June 14 – Matthew 5:38-42

Resources on Race and Gospel Unity

Find audio from past events, book recommendations, and more in our resource posts!
Read more

I mentioned last week that Jesus keeps repeating through the SOTM , “You have heard it said _______, but I say to you _______.” Sometimes this is in conversation with the Pharisees’ incorrect interpretation of the law, like we’ll see next week, and in others it’s with the application of the law to one’s heart, like we’ll see this week (and have seen previously). In our section for this week Jesus references “an eye for an eye,” the Law of Retaliation out of Exodus 21:23-25. This law was given to restrict the punishment handed out for offenses. Because retaliation usually leads to escalation, this law was meant to prevent further offenses by prohibiting any punishment that would outweigh the crime.

But Jesus takes it one step further. Here he teaches us that this equality of retribution and offense is the bare minimum, morally speaking. To his audience, slapping a man who slapped you was justice, since you could’ve burned his house to the ground but chose not to. But Jesus introduces mercy to the conversation, asking you to spare both the man’s house and his face. Jesus isn’t condemning the Mosaic standard, he’s just indicating what it would mean for us to take the merciful love we receive from God and apply it to our human relationships. This is the same thing we saw in week 1 with anger (Mat. 5:21-26); Jesus goes past the bare-minimum legal standard, e.g. don’t murder your brother, and gets into our inward being, e.g. don’t hate your brother in your heart.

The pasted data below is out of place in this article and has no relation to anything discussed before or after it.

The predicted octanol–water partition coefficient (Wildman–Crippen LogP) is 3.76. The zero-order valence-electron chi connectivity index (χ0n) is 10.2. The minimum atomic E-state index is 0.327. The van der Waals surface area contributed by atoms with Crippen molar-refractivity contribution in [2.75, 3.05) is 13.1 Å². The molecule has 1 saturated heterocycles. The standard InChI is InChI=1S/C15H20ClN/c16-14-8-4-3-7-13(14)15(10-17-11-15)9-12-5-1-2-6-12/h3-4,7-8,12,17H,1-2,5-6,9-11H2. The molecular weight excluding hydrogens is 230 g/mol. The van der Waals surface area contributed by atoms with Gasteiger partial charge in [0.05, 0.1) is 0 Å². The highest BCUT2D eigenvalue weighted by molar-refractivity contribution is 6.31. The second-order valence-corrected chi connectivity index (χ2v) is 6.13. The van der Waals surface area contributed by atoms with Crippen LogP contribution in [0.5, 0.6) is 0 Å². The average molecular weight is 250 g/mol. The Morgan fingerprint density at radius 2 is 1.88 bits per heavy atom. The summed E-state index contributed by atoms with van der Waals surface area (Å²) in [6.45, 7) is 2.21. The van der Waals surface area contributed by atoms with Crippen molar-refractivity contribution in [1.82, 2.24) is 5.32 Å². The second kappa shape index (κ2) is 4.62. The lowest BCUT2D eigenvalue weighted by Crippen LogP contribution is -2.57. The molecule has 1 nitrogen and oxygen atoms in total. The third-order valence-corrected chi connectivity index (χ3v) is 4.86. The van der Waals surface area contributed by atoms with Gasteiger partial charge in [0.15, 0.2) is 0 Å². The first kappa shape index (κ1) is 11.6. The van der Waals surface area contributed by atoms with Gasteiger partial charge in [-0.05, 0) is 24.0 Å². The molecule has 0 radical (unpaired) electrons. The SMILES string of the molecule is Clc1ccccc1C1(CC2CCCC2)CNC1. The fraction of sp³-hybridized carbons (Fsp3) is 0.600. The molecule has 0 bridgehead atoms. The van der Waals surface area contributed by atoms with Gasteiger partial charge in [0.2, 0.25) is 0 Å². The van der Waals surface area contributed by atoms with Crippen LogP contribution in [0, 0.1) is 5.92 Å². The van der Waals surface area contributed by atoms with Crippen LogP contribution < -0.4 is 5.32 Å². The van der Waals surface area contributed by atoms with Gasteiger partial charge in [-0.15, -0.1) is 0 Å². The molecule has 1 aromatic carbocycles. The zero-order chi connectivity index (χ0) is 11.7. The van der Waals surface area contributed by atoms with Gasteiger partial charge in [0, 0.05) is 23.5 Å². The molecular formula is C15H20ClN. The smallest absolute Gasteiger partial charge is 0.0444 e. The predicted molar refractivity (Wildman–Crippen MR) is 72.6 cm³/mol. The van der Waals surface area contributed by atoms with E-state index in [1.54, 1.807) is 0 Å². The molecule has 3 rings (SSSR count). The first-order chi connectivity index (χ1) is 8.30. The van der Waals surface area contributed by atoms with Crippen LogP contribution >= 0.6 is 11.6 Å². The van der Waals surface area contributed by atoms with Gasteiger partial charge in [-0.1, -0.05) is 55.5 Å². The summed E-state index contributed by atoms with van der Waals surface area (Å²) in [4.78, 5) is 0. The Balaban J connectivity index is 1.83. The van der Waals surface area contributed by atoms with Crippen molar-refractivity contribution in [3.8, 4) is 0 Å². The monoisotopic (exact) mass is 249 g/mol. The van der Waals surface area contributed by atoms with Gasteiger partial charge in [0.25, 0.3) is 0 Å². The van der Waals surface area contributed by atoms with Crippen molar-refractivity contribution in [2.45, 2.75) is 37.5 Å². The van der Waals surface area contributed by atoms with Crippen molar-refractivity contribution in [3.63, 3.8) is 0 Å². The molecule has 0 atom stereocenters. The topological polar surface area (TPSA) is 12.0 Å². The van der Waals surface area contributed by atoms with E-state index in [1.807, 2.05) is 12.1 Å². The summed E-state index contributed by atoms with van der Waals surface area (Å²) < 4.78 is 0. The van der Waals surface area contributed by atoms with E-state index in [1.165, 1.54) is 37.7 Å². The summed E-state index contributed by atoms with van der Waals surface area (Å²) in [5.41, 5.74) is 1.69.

In his writings on the SOTM, St. Augustine (354-430 AD) points out that Jesus comprehensively addresses all offenses by including things that can be repaid, like taking your tunic, and things that can’t be repaid, like being slapped, since slapping a man back will never make your face feel better. And we’ll see next week that Jesus doesn’t just want you to avoid retaliating against your enemy, he wants you to love them. Augustine explains that this is the hardest step, “For many have learned how to offer the other cheek, but do not know how to love him by whom they are struck.”

All of this messaging around offering the other cheek has to stand alongside the cross of Christ, because Jesus doesn’t call us somewhere he didn’t go. He took this to its furthest conclusion when he died on the cross for sinners who despised him, knowing full well his punishment and death would serve to bless those who put him there. The cloak and the second mile (see below for some fun facts on those) are examples of having one thing demanded of you and in turn blessing with more than was required. Only a forgiven people can forgive so freely, only a people who have received much mercy can be so merciful. Notice that mercy leads right into generosity, as Jesus commands us to give to those who ask.